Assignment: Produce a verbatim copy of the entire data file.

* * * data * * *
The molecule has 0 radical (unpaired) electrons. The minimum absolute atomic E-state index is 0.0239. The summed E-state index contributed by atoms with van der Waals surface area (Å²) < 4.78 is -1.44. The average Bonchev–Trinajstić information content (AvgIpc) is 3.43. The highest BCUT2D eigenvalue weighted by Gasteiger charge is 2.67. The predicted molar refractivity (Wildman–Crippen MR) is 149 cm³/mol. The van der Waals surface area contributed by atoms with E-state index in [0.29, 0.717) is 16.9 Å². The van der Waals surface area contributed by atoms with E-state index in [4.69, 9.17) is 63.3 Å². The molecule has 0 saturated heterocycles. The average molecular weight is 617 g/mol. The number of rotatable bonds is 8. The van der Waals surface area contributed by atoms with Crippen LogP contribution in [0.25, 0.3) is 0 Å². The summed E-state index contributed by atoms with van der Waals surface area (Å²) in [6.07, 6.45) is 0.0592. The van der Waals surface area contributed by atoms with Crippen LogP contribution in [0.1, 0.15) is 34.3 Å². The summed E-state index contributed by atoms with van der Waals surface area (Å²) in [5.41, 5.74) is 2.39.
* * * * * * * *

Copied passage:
The molecule has 0 radical (unpaired) electrons. The minimum absolute atomic E-state index is 0.0239. The summed E-state index contributed by atoms with van der Waals surface area (Å²) < 4.78 is -1.44. The average Bonchev–Trinajstić information content (AvgIpc) is 3.43. The highest BCUT2D eigenvalue weighted by Gasteiger charge is 2.67. The predicted molar refractivity (Wildman–Crippen MR) is 149 cm³/mol. The van der Waals surface area contributed by atoms with E-state index in [0.29, 0.717) is 16.9 Å². The van der Waals surface area contributed by atoms with E-state index in [4.69, 9.17) is 63.3 Å². The molecule has 0 saturated heterocycles. The average molecular weight is 617 g/mol. The number of rotatable bonds is 8. The van der Waals surface area contributed by atoms with Crippen LogP contribution in [0.25, 0.3) is 0 Å². The summed E-state index contributed by atoms with van der Waals surface area (Å²) in [6.07, 6.45) is 0.0592. The van der Waals surface area contributed by atoms with Crippen LogP contribution in [0.1, 0.15) is 34.3 Å². The summed E-state index contributed by atoms with van der Waals surface area (Å²) in [5.41, 5.74) is 2.39.